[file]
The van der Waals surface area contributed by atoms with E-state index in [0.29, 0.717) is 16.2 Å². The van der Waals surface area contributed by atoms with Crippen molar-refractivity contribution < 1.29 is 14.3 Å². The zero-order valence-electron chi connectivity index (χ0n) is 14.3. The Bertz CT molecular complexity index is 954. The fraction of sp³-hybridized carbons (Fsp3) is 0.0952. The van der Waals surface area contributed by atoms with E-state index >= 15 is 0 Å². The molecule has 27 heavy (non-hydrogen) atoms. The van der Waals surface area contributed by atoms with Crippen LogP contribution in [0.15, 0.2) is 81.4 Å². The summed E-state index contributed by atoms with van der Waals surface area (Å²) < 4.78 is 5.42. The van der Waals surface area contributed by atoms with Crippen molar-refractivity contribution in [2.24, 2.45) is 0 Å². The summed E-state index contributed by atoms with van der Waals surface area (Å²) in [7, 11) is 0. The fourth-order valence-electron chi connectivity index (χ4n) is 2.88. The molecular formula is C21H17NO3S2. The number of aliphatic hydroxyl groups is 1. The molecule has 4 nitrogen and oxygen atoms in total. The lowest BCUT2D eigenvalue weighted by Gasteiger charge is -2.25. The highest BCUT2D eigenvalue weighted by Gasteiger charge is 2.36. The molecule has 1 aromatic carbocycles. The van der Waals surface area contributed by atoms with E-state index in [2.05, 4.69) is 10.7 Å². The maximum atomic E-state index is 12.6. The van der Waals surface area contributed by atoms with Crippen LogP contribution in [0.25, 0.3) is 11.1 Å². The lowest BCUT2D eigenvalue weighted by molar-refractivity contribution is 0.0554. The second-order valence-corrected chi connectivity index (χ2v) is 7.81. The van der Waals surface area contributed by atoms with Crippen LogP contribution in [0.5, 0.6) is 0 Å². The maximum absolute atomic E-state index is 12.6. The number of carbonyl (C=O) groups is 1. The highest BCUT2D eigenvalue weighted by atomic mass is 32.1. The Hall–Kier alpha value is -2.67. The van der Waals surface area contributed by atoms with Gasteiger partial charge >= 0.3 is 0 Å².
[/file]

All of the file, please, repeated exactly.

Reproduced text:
The van der Waals surface area contributed by atoms with E-state index in [0.29, 0.717) is 16.2 Å². The van der Waals surface area contributed by atoms with Crippen molar-refractivity contribution < 1.29 is 14.3 Å². The zero-order valence-electron chi connectivity index (χ0n) is 14.3. The Bertz CT molecular complexity index is 954. The fraction of sp³-hybridized carbons (Fsp3) is 0.0952. The van der Waals surface area contributed by atoms with E-state index >= 15 is 0 Å². The molecule has 27 heavy (non-hydrogen) atoms. The van der Waals surface area contributed by atoms with Crippen LogP contribution in [0.15, 0.2) is 81.4 Å². The summed E-state index contributed by atoms with van der Waals surface area (Å²) < 4.78 is 5.42. The van der Waals surface area contributed by atoms with Crippen molar-refractivity contribution in [2.24, 2.45) is 0 Å². The summed E-state index contributed by atoms with van der Waals surface area (Å²) in [7, 11) is 0. The fourth-order valence-electron chi connectivity index (χ4n) is 2.88. The molecular formula is C21H17NO3S2. The number of aliphatic hydroxyl groups is 1. The molecule has 4 nitrogen and oxygen atoms in total. The lowest BCUT2D eigenvalue weighted by Gasteiger charge is -2.25. The highest BCUT2D eigenvalue weighted by Gasteiger charge is 2.36. The molecule has 1 aromatic carbocycles. The van der Waals surface area contributed by atoms with E-state index in [2.05, 4.69) is 10.7 Å². The maximum atomic E-state index is 12.6. The van der Waals surface area contributed by atoms with Crippen LogP contribution in [0.25, 0.3) is 11.1 Å². The lowest BCUT2D eigenvalue weighted by molar-refractivity contribution is 0.0554. The second-order valence-corrected chi connectivity index (χ2v) is 7.81. The van der Waals surface area contributed by atoms with Crippen LogP contribution in [0.5, 0.6) is 0 Å². The maximum absolute atomic E-state index is 12.6. The number of carbonyl (C=O) groups is 1. The highest BCUT2D eigenvalue weighted by atomic mass is 32.1. The Hall–Kier alpha value is -2.67. The van der Waals surface area contributed by atoms with Gasteiger partial charge >= 0.3 is 0 Å².